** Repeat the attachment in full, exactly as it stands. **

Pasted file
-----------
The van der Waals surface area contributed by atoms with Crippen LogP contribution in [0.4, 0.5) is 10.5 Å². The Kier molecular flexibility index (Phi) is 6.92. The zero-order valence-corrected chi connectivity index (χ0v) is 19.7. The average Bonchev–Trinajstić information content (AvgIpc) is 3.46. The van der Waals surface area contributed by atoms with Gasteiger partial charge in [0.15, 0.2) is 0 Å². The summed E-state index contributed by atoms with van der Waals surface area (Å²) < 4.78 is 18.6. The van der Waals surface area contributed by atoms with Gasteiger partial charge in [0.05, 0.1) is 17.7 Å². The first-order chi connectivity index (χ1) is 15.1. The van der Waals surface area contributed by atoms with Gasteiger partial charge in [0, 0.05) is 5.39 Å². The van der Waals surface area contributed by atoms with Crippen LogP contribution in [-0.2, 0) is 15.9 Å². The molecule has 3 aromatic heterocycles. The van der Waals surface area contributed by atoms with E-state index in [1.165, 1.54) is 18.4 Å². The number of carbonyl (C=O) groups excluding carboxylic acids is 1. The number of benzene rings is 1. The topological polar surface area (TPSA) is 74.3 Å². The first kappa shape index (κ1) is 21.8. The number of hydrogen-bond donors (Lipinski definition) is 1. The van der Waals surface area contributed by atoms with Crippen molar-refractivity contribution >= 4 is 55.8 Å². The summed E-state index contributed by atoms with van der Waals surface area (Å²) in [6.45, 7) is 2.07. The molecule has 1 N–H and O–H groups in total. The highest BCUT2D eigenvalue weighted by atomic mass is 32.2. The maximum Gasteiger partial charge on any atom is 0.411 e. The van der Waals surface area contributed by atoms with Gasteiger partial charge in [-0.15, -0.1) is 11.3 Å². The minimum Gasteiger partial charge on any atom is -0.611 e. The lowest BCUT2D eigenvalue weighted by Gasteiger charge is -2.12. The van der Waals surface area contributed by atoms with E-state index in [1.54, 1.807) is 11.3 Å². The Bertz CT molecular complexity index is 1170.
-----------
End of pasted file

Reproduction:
The van der Waals surface area contributed by atoms with Crippen LogP contribution in [0.4, 0.5) is 10.5 Å². The Kier molecular flexibility index (Phi) is 6.92. The zero-order valence-corrected chi connectivity index (χ0v) is 19.7. The average Bonchev–Trinajstić information content (AvgIpc) is 3.46. The van der Waals surface area contributed by atoms with Gasteiger partial charge in [0.15, 0.2) is 0 Å². The summed E-state index contributed by atoms with van der Waals surface area (Å²) < 4.78 is 18.6. The van der Waals surface area contributed by atoms with Gasteiger partial charge in [0.05, 0.1) is 17.7 Å². The first-order chi connectivity index (χ1) is 15.1. The van der Waals surface area contributed by atoms with Gasteiger partial charge in [0, 0.05) is 5.39 Å². The van der Waals surface area contributed by atoms with Crippen LogP contribution in [-0.2, 0) is 15.9 Å². The molecule has 3 aromatic heterocycles. The van der Waals surface area contributed by atoms with E-state index in [1.165, 1.54) is 18.4 Å². The number of carbonyl (C=O) groups excluding carboxylic acids is 1. The number of benzene rings is 1. The topological polar surface area (TPSA) is 74.3 Å². The first kappa shape index (κ1) is 21.8. The number of hydrogen-bond donors (Lipinski definition) is 1. The van der Waals surface area contributed by atoms with Crippen molar-refractivity contribution >= 4 is 55.8 Å². The summed E-state index contributed by atoms with van der Waals surface area (Å²) in [6.45, 7) is 2.07. The molecule has 1 N–H and O–H groups in total. The highest BCUT2D eigenvalue weighted by atomic mass is 32.2. The maximum Gasteiger partial charge on any atom is 0.411 e. The van der Waals surface area contributed by atoms with Gasteiger partial charge in [-0.15, -0.1) is 11.3 Å². The minimum Gasteiger partial charge on any atom is -0.611 e. The lowest BCUT2D eigenvalue weighted by Gasteiger charge is -2.12. The van der Waals surface area contributed by atoms with E-state index in [1.54, 1.807) is 11.3 Å². The Bertz CT molecular complexity index is 1170.